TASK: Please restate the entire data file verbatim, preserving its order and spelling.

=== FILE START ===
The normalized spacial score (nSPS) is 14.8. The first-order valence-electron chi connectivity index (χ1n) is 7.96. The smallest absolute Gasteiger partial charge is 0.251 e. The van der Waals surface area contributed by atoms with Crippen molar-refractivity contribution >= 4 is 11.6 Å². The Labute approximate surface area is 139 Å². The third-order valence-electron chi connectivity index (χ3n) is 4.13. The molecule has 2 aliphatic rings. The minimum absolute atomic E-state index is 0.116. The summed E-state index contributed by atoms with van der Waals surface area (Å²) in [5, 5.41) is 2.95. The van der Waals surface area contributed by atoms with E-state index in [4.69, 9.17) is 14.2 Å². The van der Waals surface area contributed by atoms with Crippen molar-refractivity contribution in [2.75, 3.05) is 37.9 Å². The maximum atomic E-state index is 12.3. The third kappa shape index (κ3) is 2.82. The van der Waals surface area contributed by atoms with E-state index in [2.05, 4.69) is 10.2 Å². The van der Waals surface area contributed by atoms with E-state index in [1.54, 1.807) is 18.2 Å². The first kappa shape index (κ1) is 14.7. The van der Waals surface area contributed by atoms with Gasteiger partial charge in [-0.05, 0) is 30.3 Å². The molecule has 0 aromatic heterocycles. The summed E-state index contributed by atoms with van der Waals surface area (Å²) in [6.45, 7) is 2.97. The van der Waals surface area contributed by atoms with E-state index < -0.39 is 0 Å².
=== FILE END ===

The normalized spacial score (nSPS) is 14.8. The first-order valence-electron chi connectivity index (χ1n) is 7.96. The smallest absolute Gasteiger partial charge is 0.251 e. The van der Waals surface area contributed by atoms with Crippen molar-refractivity contribution >= 4 is 11.6 Å². The Labute approximate surface area is 139 Å². The third-order valence-electron chi connectivity index (χ3n) is 4.13. The molecule has 2 aliphatic rings. The minimum absolute atomic E-state index is 0.116. The summed E-state index contributed by atoms with van der Waals surface area (Å²) in [5, 5.41) is 2.95. The van der Waals surface area contributed by atoms with E-state index in [4.69, 9.17) is 14.2 Å². The van der Waals surface area contributed by atoms with Crippen molar-refractivity contribution in [2.75, 3.05) is 37.9 Å². The maximum atomic E-state index is 12.3. The third kappa shape index (κ3) is 2.82. The van der Waals surface area contributed by atoms with E-state index in [2.05, 4.69) is 10.2 Å². The van der Waals surface area contributed by atoms with E-state index in [1.54, 1.807) is 18.2 Å². The first kappa shape index (κ1) is 14.7. The van der Waals surface area contributed by atoms with Gasteiger partial charge in [-0.05, 0) is 30.3 Å². The molecule has 0 aromatic heterocycles. The summed E-state index contributed by atoms with van der Waals surface area (Å²) in [6.45, 7) is 2.97. The van der Waals surface area contributed by atoms with E-state index < -0.39 is 0 Å².